Imposter attorney sentenced in fake marriage scheme for immigrants


A California man who arranged fraudulent marriages between foreign nationals and United States citizens was sentenced Monday to two years in federal prison.

Jason Shiao, also known as “Zheng Yi Xiao,” 67, of Santa Fe Springs, posed as an attorney operating the Pasadena-based Jason (USA) International Law Corporation.

Shiao perpetrated an immigration fraud scheme in which at least 87 foreign nationals–mostly Chinese citizens–paid up to $50 thousand to enter into fake marriages to United States citizens in hopes of obtaining green cards.

According to documents filed by prosecutors, Shiao “assisted foreign nationals who were seeking to obtain lawful permanent resident status to remain in this country by arranging fraudulent marriages for those foreign nationals to United States citizen spouses.”

Initial charges against Shiao were filed in 2015. He pleaded guilty in January to one count of conspiracy to commit visa fraud and marriage fraud.

U.S. Immigration and Customs Enforcement reported, “As part of the scheme, Shiao falsely claimed to be an attorney, paid U.S. citizens thousands of dollars to participate in the scheme, introduced immigrants seeking benefits to American citizens to facilitate the sham marriages, instructed his clients to pose for wedding photographs and told clients to lie to officials with U.S. Citizenship and Immigration Services.”

Shiao’s daughter, Lynn Leung, 45, of Pasadena, who was instrumental in the scheme, pleaded guilty to one charge of conspiracy and was sentenced last week to six months in prison.

The case also involved a third defendant charged–Shannon Mendoza, 50, of Pacoima–who is also being prosecuted for drug trafficking that allegedly occurred while Mendoza was on pre-trial release in the immigration fraud case.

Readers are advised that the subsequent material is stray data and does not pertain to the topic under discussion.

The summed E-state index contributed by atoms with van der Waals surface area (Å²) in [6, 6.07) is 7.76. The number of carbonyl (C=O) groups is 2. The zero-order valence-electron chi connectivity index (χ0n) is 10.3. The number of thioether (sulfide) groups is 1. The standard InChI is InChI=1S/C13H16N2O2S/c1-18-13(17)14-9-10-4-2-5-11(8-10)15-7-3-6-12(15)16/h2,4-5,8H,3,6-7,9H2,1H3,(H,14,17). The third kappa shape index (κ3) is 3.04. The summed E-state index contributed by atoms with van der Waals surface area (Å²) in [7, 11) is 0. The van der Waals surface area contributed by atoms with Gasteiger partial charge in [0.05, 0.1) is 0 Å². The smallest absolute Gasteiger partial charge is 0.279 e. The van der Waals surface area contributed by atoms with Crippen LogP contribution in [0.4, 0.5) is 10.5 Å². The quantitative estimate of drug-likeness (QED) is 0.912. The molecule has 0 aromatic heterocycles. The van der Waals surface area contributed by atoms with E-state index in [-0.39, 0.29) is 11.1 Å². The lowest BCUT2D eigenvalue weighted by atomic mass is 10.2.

ICE reports revealed that “[w]hile Shiao and Leung served as brokers by arranging the sham marriages and filing immigration applications, Mendoza allegedly acted as a recruiter by finding U.S. citizens who were willing to enter into sham marriages in exchange for payments of up to $15,000.”

In order to make the fraudulent marriages appear valid, Shiao and Leung prepared documentation that was filed with U.S. Citizenship and Immigration Services, including staged photographs of wedding ceremonies and fake tax returns, life insurance policies, joint bank account information and applications for apartment leases.

“This sentence should serve as a warning about the serious consequences awaiting those who exploit America’s legal immigration system for personal profit,” said Joseph Macias, special agent in charge of Homeland Security Investigations in Los Angeles. “Schemes like this not only undermine the integrity of our immigration system, they pose a security vulnerability and potentially rob deserving immigrants of benefits they rightfully deserve.”


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